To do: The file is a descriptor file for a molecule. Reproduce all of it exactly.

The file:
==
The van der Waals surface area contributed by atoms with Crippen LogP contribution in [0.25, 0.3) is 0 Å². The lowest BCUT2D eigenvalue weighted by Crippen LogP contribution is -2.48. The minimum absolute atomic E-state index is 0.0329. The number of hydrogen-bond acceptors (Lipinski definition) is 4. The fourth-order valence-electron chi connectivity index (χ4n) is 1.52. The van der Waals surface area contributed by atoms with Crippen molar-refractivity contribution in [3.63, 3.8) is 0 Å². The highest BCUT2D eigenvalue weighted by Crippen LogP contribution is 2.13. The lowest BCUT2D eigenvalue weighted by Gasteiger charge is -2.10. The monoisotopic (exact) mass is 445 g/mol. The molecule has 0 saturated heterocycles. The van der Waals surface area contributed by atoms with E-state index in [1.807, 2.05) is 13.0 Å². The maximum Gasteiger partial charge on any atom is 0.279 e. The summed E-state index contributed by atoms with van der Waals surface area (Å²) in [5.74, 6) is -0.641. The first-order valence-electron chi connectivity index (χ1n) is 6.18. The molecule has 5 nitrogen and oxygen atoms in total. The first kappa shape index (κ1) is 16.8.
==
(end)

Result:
The van der Waals surface area contributed by atoms with Crippen LogP contribution in [0.25, 0.3) is 0 Å². The lowest BCUT2D eigenvalue weighted by Crippen LogP contribution is -2.48. The minimum absolute atomic E-state index is 0.0329. The number of hydrogen-bond acceptors (Lipinski definition) is 4. The fourth-order valence-electron chi connectivity index (χ4n) is 1.52. The van der Waals surface area contributed by atoms with Crippen molar-refractivity contribution in [3.63, 3.8) is 0 Å². The highest BCUT2D eigenvalue weighted by Crippen LogP contribution is 2.13. The lowest BCUT2D eigenvalue weighted by Gasteiger charge is -2.10. The monoisotopic (exact) mass is 445 g/mol. The molecule has 0 saturated heterocycles. The van der Waals surface area contributed by atoms with E-state index in [1.807, 2.05) is 13.0 Å². The maximum Gasteiger partial charge on any atom is 0.279 e. The summed E-state index contributed by atoms with van der Waals surface area (Å²) in [5.74, 6) is -0.641. The first-order valence-electron chi connectivity index (χ1n) is 6.18. The molecule has 5 nitrogen and oxygen atoms in total. The first kappa shape index (κ1) is 16.8.